Beyond adhering to safety measures, travelers also should prepare for their destination and plan ahead, says Tim Hygh, executive director of Mackinac Island Tourism. Prepare by bringing masks, Clorox wipes, and hand sanitizers but also by organizing your trip itinerary.

With safety protocols and state-mandated restrictions in place, getaways can be challenging. Many businesses have reduced hours; some hotels have limited room availability; and restaurants are often understaffed and have limited dining space.

Analytical data from the U.S. Travel Association reports that families feel the safest when engaged in socially distanced recreational activities that can be enjoyed from anywhere.

Hygh encourages visitors to get outside and pursue activities that allow social distancing, including water sports, such as kayaking, fishing and swimming, as well as hiking, biking, camping and backpacking.  Mackinac Island, like other Michigan destinations, offers a multitude of outdoor activities beyond shopping.

Whether coming to the island or heading elsewhere, travelers should research activities ahead of time to ensure access to rentals and to know what to expect. While hotel occupancy on Mackinac Island is lower than normal this summer, many hotels are booked on weekends. Day travel to the island remains strong this summer, Hygh says.

“Think out of the box a little bit. Know where you’re going to have your meals, pack a picnic lunch and find an outdoor area to eat at. Explore an undiscovered park,” he says. “Don’t freak out about traveling. You’ll still be able to shop and do things.”

Justin Winslow, president and CEO of the Michigan Restaurant and Lodging Association, says the public health safety measures the hospitality industry has taken in the last several months have been extraordinarily successful. The northern lower peninsula area (Region 6), which happens to be the epicenter of Pure Michigan summer travel, boasts one of the lowest positive COVID-19 test percentages in the entire country, he says.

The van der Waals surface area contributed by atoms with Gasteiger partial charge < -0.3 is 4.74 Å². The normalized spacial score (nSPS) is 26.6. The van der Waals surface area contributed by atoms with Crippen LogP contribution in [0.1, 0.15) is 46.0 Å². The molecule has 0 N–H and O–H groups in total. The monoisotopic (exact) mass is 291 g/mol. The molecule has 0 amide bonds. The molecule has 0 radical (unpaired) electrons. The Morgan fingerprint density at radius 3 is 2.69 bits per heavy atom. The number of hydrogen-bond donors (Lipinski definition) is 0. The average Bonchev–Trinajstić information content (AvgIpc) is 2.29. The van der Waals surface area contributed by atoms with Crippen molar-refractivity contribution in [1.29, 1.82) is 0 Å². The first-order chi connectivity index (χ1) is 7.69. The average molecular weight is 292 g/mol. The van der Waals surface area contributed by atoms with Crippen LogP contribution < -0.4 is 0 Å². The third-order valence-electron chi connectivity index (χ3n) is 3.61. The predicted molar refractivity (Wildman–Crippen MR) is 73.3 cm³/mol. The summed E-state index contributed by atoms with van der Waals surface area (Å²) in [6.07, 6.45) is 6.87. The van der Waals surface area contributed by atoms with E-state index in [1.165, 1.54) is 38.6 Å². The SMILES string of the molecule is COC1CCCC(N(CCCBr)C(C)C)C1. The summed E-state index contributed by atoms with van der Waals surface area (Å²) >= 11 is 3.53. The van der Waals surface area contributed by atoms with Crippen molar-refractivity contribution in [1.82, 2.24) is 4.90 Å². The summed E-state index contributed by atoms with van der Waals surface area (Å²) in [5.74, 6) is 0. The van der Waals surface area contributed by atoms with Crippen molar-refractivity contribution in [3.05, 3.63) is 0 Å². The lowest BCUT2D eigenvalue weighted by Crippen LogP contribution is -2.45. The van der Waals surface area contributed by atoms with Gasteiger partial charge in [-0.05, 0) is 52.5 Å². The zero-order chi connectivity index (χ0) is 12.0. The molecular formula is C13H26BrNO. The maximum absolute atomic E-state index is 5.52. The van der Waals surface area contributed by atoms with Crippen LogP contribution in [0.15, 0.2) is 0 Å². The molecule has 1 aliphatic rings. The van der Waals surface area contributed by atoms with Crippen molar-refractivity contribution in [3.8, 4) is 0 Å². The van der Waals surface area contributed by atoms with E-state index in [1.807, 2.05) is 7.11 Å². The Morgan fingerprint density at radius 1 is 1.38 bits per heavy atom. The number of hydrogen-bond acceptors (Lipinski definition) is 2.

“While our industry welcomes you in, we also encourage guests to show patience with operators. Many are working around the clock to stay up-to-date on new recommendations and mandates and keep in mind the extra time it takes to implement higher sanitation practices between table or hotel room flips,” he says.

It’s a far different summer than anyone can remember, and Mackinac Island’s Hygh offers one more bid of advice:

“Practice the Golden Rule. Be kind to others. You may find something or run into something you don’t expect,” he says. “That’s the reality of the summer of 2020.”

The Pure Michigan Pledge

Be Part of the Solution: We pledge to follow all CDC guidelines and provide guidelines for you to practice as well.

Wear A Mask: We pledge to wear face coverings and ask all visitors to wear masks in appropriate areas.

Practice Social Distancing: We pledge to limit capacity and help you respect the six-foot rule.

 Wash Your Hands: We pledge to provide soap and sanitizer for employees and customers.

Keep Things Clean: We pledge to clean high-touch surface and high-traffic areas.

Use Cards: We pledge to reduce contact and accept credit and debit cards whenever possible.

 If You’re Sick, Stay Home: We pledge to ensure our staff is healthy and welcome you back when you feel better.

 For information on the Pure Michigan Pledge and trip planning, go to michigan.org/puremichiganpledge.